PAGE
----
1. Thank you for your comments, but I disagree.

      We are more professional and self-analytical than that. The COI report on Mangalore accident in 2010 is publicly available, runs for a detailed 191 pages, was explicit in its findings and resulted in many positive changes.

      Let’s not jump to conclusions based on hunches and feelings.

      1. I would always respect the military and Air Force. As they are truly dedicated. A lot of home work goes before flying. There is a ground engineer too to see the mechanics. My brother in law says a ground engineer in military. I would say it should not be the fault of the pilot. U can not compare the regular flights

    2. Umesh Shastri

      Precisely what Capt Chikte says. Wait for the Inquiry. Till then, there’s little merit in ‘Pilot Error’ judgementalism.

    3. Speculation and opinions that isn’t based on sound evidence is unworthy of intelligent reasoning people. Why is it difficult to wait until trained personnel investigate and come to a learned conclusion on such a serious matter?

    4. Opinions that are not based on sound evidence is unworthy of intelligent reasoning people. Why is it difficult to wait until trained personnel investigate and come to a learned conclusion on such a grieviously serious matter?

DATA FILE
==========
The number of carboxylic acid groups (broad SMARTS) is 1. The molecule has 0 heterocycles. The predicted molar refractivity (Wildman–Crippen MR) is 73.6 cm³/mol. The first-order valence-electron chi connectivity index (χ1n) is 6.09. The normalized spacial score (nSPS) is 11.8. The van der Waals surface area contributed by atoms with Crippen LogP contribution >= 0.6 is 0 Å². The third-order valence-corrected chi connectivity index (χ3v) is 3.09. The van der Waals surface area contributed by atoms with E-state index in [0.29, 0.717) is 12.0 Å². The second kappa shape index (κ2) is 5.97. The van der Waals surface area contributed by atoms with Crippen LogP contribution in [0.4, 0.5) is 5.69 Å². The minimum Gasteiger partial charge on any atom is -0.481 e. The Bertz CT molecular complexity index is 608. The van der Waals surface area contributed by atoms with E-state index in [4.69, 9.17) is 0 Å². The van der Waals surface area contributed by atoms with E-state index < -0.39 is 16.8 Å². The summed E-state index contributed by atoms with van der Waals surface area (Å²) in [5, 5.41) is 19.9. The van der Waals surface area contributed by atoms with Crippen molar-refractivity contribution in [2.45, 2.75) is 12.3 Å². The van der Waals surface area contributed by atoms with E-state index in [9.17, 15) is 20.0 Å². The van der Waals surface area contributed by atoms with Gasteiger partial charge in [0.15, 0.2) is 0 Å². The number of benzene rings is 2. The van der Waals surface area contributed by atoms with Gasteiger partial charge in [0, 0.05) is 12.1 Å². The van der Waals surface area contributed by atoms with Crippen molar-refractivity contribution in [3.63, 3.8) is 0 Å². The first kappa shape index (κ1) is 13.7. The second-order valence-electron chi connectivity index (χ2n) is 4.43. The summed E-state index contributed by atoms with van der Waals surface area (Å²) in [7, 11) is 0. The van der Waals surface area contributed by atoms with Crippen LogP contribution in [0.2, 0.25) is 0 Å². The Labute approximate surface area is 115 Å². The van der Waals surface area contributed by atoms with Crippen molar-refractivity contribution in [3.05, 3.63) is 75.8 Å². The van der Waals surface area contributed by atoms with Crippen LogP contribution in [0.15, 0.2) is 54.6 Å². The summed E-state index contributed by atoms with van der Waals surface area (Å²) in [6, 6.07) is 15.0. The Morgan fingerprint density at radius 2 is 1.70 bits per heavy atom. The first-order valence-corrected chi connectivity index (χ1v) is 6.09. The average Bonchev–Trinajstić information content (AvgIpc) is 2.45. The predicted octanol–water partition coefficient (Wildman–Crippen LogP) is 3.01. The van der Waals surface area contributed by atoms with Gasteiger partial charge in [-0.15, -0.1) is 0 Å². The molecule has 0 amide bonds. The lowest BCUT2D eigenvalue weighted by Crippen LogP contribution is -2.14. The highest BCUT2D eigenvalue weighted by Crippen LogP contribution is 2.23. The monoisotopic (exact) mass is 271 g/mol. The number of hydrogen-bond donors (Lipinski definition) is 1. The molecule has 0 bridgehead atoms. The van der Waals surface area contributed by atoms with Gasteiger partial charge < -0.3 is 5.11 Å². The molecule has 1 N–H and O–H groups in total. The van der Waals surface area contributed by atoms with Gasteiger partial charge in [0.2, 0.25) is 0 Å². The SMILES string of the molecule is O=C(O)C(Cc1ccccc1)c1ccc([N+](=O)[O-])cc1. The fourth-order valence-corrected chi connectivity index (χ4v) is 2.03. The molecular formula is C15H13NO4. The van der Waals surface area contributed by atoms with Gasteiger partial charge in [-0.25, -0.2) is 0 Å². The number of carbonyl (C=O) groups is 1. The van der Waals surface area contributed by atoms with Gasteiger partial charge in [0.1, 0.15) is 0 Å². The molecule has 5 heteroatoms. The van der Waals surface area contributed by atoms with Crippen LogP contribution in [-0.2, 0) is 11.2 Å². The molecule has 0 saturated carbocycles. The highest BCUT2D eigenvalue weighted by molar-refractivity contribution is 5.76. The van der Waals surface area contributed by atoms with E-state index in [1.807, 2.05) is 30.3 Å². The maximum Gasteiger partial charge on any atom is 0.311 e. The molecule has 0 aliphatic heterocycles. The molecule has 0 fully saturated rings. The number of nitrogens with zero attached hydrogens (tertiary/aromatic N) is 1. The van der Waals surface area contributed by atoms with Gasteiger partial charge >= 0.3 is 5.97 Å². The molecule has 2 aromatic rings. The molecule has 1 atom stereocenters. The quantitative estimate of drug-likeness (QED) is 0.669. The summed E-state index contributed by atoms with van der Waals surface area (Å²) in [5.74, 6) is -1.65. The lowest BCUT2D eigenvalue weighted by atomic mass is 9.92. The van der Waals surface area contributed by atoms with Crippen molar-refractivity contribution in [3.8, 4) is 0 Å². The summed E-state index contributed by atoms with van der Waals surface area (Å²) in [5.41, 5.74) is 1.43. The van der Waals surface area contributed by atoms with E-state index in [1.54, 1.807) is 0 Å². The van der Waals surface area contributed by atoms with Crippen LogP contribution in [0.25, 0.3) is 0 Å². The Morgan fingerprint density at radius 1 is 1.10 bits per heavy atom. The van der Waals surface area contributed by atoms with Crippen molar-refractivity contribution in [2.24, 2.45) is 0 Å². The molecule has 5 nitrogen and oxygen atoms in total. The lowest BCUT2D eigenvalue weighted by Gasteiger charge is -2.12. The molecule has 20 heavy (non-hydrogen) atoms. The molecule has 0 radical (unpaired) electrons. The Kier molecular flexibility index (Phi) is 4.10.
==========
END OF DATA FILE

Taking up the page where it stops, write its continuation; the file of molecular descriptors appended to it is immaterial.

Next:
15. Thunderstorm near the approach. Rain on Metar. Possible flooding and rubber contamination of the runway.
    Second approach. 12 kt tailwind. Poorer braking performance compared to A300. Short runway.
    Metar describing the possibility of mist and decreasing visibility.
    Just needs a long touchdown to line up all the holes.
    Begs the question, why they didn’t take the oppotunity to go to the alternative airport after the first GA.

      1. More holes in the cheese lining up:
        Downward slope of the second half of runway 10.
        Short run-off area.
        Poor beacon lights.
        Crew at near the end of max duty for the day.

        All facts. No speculation.
        Experience does not make one infallible. In fact, it makes one more likely to cut corners, having got away with it before.

        Anyone can have a bad day. Sadly, it caused a bad day for 190 other souls.

  16. Jayvantrao Deshmukh

    अगदी बरोबर.
    आजकाल व्हॉट्स ऍप युनिव्हर्सिटीचे पदवीधर अपुऱ्या माहितीवर काहीही लिहितात. आणि दुर्दैवाने त्याचा प्रसार देखील प्रकाशाच्या वेगापेक्षा जास्त वेगाने होतो.
    आपल्या अनुभवी सिद्धहस्त लेखणीतून अगदी तटस्थपणे आपण घटनेचा सर्वांगाने विचार करून लिहिलेला लेख खूप छान झालाय. कॅप्टन साठे हे आपले सहाध्यायी असूनही आपण त्यांना देखील झुकते माप दिलेले नाही.